I was more than a little taken back when the nurse informed me, shortly after giving birth, to be careful when I got up, because I would have a hard time breathing. She was right! I took about four steps towards the bathroom and was practically gasping for air. Apparently, its some gobbely-gook about when the baby's still inside and everything is super cramped, all your organs are holding up your diaphragm. You haven't noticed this massive shift, because it took 9 months to get there. But in the moments following the birth, everything sort of lets loose and is just jiggling around; especially your diaphragm, which is all floppy and unsupported. This is the technical, medical explanation. You're welcome. Bur regardless, it took me a few weeks to actually feel like I could breath normally.
You'll have a hard time walking.
Not gonna lie...I hobbled for about 2 weeks...but especially for the first few days. Not trying to scare anyone...but there is a certain amount of trauma down in the nether regions. Also, your muscles are so sore...like "I just massively worked out for 24 hours" sore. Literally. (Side note: You will be so hopped up on baby-love hormones, which greatly overshadow any sort of pain. Plus, nothing, I repeat, NOTHING is as hard as childbirth...so in comparison to that, it really isn't that painful. Perspective, people.)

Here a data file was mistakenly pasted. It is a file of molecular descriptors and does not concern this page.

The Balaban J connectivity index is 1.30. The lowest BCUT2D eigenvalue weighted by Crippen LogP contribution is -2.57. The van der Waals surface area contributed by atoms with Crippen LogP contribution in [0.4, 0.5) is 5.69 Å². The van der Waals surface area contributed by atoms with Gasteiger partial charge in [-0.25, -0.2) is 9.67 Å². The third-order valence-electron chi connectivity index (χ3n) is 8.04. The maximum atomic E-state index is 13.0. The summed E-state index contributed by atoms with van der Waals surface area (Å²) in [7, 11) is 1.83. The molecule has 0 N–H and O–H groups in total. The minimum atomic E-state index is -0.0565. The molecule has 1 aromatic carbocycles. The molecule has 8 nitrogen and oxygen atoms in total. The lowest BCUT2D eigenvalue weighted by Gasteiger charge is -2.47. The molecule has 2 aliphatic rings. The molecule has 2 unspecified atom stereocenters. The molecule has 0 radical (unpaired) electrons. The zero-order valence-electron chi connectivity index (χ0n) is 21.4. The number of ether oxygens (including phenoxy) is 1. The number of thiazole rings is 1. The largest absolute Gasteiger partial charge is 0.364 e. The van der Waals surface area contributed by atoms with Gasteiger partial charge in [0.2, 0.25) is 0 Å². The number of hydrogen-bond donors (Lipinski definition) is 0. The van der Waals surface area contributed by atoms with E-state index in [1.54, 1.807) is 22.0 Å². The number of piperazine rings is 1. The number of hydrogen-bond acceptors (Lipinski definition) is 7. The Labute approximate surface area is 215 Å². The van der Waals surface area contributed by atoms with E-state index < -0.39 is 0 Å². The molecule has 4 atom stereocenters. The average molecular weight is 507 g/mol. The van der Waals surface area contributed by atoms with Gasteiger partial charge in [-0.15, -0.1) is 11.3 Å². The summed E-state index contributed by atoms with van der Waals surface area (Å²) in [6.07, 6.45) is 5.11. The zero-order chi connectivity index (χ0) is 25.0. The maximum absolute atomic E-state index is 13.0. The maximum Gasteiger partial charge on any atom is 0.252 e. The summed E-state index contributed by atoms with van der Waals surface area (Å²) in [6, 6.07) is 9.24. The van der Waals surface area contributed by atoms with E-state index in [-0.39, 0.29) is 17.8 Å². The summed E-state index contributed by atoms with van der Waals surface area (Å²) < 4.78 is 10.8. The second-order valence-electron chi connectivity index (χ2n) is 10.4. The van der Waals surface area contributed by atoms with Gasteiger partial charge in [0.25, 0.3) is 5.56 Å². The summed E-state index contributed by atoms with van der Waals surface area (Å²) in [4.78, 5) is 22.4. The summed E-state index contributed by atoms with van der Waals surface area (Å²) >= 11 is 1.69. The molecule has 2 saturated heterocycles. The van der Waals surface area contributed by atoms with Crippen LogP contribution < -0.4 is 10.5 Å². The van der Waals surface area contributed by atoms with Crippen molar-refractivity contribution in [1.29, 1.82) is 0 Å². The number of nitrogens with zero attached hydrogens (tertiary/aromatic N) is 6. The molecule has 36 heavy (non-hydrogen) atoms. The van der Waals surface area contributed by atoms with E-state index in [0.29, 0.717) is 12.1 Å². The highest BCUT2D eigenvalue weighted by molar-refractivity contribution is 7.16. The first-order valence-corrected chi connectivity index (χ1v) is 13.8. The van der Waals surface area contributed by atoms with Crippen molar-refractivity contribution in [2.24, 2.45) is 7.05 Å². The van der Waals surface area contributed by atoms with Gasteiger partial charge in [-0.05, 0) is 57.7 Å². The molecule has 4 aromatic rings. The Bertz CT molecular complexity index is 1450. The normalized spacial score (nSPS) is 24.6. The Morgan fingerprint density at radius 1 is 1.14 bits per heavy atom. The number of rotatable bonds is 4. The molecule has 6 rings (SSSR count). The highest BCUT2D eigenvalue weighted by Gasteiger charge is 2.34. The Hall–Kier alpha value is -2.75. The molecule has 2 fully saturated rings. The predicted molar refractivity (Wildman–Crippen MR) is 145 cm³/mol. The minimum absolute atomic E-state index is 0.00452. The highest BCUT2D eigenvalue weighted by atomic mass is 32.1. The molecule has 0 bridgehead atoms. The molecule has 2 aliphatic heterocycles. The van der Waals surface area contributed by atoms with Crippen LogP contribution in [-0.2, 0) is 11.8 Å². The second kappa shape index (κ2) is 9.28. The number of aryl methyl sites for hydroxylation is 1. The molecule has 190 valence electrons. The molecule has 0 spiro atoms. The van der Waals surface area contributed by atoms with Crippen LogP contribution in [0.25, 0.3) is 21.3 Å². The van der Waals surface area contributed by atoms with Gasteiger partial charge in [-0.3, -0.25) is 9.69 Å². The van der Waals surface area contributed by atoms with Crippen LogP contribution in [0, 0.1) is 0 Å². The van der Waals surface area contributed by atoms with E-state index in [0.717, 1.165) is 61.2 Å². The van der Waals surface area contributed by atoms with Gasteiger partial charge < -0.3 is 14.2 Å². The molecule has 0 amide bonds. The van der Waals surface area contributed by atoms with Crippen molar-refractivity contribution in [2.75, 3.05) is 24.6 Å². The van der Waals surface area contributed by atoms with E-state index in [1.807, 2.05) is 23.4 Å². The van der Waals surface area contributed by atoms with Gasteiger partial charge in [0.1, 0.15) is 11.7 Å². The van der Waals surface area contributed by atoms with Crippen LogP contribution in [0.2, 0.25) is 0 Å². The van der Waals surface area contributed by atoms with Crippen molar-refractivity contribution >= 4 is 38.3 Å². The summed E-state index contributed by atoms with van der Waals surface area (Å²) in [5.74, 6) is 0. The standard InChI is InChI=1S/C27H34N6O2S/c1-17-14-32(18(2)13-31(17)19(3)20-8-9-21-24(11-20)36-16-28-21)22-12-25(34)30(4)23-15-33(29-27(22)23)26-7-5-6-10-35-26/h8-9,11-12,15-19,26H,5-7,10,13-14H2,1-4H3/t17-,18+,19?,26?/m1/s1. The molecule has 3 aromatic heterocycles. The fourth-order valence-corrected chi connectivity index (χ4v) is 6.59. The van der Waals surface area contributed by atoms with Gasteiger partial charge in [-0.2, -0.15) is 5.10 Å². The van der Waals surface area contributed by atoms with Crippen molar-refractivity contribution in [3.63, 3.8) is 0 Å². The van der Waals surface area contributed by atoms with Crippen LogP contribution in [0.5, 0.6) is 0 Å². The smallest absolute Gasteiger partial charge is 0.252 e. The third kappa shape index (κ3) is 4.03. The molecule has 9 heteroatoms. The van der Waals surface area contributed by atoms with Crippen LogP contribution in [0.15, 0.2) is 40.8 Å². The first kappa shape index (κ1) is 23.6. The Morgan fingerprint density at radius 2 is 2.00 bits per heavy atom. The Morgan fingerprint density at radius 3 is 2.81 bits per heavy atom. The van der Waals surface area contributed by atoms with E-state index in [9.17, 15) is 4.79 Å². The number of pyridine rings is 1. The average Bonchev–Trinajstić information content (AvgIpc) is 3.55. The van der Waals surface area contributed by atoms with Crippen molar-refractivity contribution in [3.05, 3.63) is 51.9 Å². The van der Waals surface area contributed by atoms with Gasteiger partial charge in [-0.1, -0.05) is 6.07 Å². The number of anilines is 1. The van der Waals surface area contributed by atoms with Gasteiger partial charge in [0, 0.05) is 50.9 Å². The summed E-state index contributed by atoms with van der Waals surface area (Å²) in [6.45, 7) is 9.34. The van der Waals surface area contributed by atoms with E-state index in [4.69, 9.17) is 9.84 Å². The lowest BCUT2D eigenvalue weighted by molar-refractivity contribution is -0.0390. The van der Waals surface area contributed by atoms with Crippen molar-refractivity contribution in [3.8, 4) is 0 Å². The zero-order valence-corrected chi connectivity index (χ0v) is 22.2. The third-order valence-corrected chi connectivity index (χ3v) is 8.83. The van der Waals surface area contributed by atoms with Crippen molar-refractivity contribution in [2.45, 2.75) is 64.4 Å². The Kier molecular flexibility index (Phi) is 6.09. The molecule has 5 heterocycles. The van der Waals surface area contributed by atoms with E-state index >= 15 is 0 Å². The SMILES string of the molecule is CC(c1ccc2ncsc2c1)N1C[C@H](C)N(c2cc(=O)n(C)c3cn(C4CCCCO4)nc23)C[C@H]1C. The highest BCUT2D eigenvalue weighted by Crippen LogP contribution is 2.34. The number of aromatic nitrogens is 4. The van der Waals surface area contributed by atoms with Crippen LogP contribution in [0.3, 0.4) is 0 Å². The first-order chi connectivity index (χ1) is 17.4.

You'll be terrified to poop.
In all your postpartum check-ups, it seems like everyone is obsessed with asking you if you've had your first BM yet, and how many times. After labor, you'll probably be constipated, coupled with the nether region trauma it can get a bit dicey. Also, hello hemorrhoids. Really it's mind over matter. Drink lots of water, eat lots of berries and take lots of stool-softer. I was braced for the worst and it wasn't nearly as bad as I thought. Plus I had just given birth so again, nothing was as hard as that.
Peeing might be more painful than pooping.
No one prepared me for this one. So I'm preparing you, incase this is your situation. I ended up needing a few stitches "down there" because of a little thing called "2nd degree tearing". (Again...not as bad as labor and childbirth.) They give you this little squirt bottle with some sort of clear liquid that is supposed to "neutralize" any sort of burning. Yeah. So there was that. After about 2 weeks, everything heals up. So it doesn't last forever and your baby makes it all worth it!
And while we're talking about peeing, your gonna wet your pants a bunch.
Kiss that thing called "dignity" buh-bye, cause it's just not gonna be a thing for a while. I was one of the pregnant women who seemed to lose bladder control way back in my 1st trimester. So anytime there was a cough, laugh or sneeze coming, I was ready. Even after the child is born, it doesn't go away for a couple of months. They say 'kegels' work, but I'm pretty sure they're just lying to us. It all naturally starts to heal itself. I'm 4 months postpartum and it's mostly under control. Mostly.